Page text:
Thank you for your consideration.

Alison Mazon, A.M.S.®
Alison,You may feel free to print ANYTHING that I write, or “Post” on my Website. Unlike many of the other “Experts”, I DO NOT “Copyright” anything except my “Logo’s”.

Just be sure to Quote me Correctly, and when I say: “In my Opinion”, please so state.
I just Celebrated 50 Years in the Life-Safety Business on April, 13, 2003, and the GREATEST NEED in our Industry is
HONEST Information, … not Mis-Information, …  to promote “Vested Interests”.
I have long said that if you see the Term: “Consensus Standard”, it really means a consensus of what the Industries involved “Agreed” that they can do to Increase THEIR Marketing Success and Profit, …. NOT GREATER Consumer Protection.

I am going to fax you some MOS Data from the Manufacturer of what I believe is the best of the presently available MOS Sensors.
My Opinion: MOS Sensors are acceptable for Combustible Gases, ….. NOT for TOXIC Gases requiring Greater Accuracy, and fewer Cross-Sensitivity and Temp. & Humidity
control problems.

Regards, ……………….. George

Dear Mr. Kerr:

I enjoyed speaking with you on the phone last week.  After our discussion I ordered two units.

I just opened the two CO Experts low level CO Health monitors received from you. (Invoice #002261)

In reading through the literature I notice the caution stating they are not to be installed anywhere that the temperature might exceed 100 degrees Fahrenheit or go below 32 degrees Fahrenheit for more than a 24 hour period.

That raises a concern for me in that I intended to place one of the units in an airplane which lives most of its life on a covered tie-down.  The shade of the cover allows the plane’s interior to closely match the outside ambient air temperature… albeit lagging a little.  Unfortunately in the Phoenix , AZ area that might be 100-115 degrees for as long as 10-12 hours of the day. That plane also occasionally goes to the mountains in the winter for skiing and is exposed to below-freezing temperatures.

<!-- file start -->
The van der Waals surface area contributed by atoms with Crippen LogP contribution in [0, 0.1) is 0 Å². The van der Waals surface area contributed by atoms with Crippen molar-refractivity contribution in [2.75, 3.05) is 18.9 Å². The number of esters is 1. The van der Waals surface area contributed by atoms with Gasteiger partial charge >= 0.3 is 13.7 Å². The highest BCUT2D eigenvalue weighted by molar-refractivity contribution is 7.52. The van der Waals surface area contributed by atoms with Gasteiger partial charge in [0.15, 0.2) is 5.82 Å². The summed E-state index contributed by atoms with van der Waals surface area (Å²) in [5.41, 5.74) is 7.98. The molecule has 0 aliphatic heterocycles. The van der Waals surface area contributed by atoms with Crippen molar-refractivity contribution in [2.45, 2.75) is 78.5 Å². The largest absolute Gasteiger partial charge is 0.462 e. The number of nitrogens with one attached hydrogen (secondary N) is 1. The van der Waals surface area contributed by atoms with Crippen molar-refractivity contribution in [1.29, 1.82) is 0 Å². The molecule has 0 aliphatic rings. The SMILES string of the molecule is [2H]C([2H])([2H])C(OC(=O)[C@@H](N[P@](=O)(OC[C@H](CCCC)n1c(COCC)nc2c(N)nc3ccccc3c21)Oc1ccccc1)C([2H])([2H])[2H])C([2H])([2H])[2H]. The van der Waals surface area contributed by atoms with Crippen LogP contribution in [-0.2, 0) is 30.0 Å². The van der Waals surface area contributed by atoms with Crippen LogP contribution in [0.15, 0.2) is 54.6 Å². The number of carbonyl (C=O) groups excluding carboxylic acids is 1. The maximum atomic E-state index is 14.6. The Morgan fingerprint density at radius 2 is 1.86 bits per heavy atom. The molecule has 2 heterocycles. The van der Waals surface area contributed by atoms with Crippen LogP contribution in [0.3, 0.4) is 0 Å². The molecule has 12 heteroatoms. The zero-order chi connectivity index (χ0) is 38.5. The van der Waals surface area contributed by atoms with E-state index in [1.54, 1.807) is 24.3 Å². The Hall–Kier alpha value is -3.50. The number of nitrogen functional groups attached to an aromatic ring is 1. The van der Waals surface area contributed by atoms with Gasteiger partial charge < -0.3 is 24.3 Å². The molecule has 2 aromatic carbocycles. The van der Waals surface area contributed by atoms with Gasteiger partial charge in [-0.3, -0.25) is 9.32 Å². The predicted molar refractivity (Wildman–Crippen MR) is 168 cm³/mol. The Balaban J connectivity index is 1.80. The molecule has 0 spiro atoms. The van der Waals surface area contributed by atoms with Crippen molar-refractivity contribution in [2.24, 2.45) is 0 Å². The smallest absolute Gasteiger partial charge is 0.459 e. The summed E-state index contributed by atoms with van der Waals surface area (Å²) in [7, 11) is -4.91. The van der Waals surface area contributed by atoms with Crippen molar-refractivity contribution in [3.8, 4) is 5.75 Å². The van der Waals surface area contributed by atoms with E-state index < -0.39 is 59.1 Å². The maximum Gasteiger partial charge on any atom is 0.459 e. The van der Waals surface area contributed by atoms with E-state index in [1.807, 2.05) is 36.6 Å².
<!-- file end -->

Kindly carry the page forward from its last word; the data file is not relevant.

Obviously the time above 100 degrees is not a full 24 hours and the time below freezing may or may not be a full 24 hours. However, I wonder if continuous cyclic exposure will shorten the useful life, or alter the accuracy of the unit.

Were I to use this device in a car, I would encounter the same problem.

Please advise me if my concern for frequent cyclic exposures of less than 24 hours is warranted. What detriment occurs to the unit if subjected to those temperature extremes for 24hours or more? Must I (or would I be wise to) remove the unit from the plane when it is parked.

Gratefully yours,

R L
Thank You, for your question, it is one that comes up often from pilots, hunters and campers.

The “normal operating temperatures” listed in the manual are what we consider “normal, ideal, residential temperatures” which produce the very best “accuracy results” from the sensor. As you can see from the following “Link” to the specification sheet from my sensor manufacturer, the “Storage Range” temperatures for the sensor when in an unoccupied environment is a much broader -40 C, to +70 C.

http://www.monox.com/pdf/monoxs_data.pdf

In repeated accuracy tests at colder temperatures down to -20 C we found that the “sensor activity”, thus the percentage of retained accuracy to our original calibration scale, was decreased less than 10%. An “Acid Based” Electrochemical Sensor like the one I use reacts very similar to a car battery, producing a little less “power” when very cold, and also like a car battery, will experience a return to normal performance as the temperature returns to a more normal “lived in” environment room temperature”.

Frankly, I believe that you will find that the temperature extremes will have far more negative effect on the battery “life”, than the sensor “life”.

Please refer your friends and family to my Website for all of their C  O questions.

Best Regards,
George E. Kerr, President / Founder
C  O – Experts

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CO Experts
19299 Katrina Lane; Eldridge Missouri 65463-9102
Tel: 1-888-443-5377 Fax: 1-888-436-5377

CO Experts
19299 Katrina Lane – Eldridge Missouri 65463-9102
Tel: 1-888-443-5377 Fax: 1-888-436-5377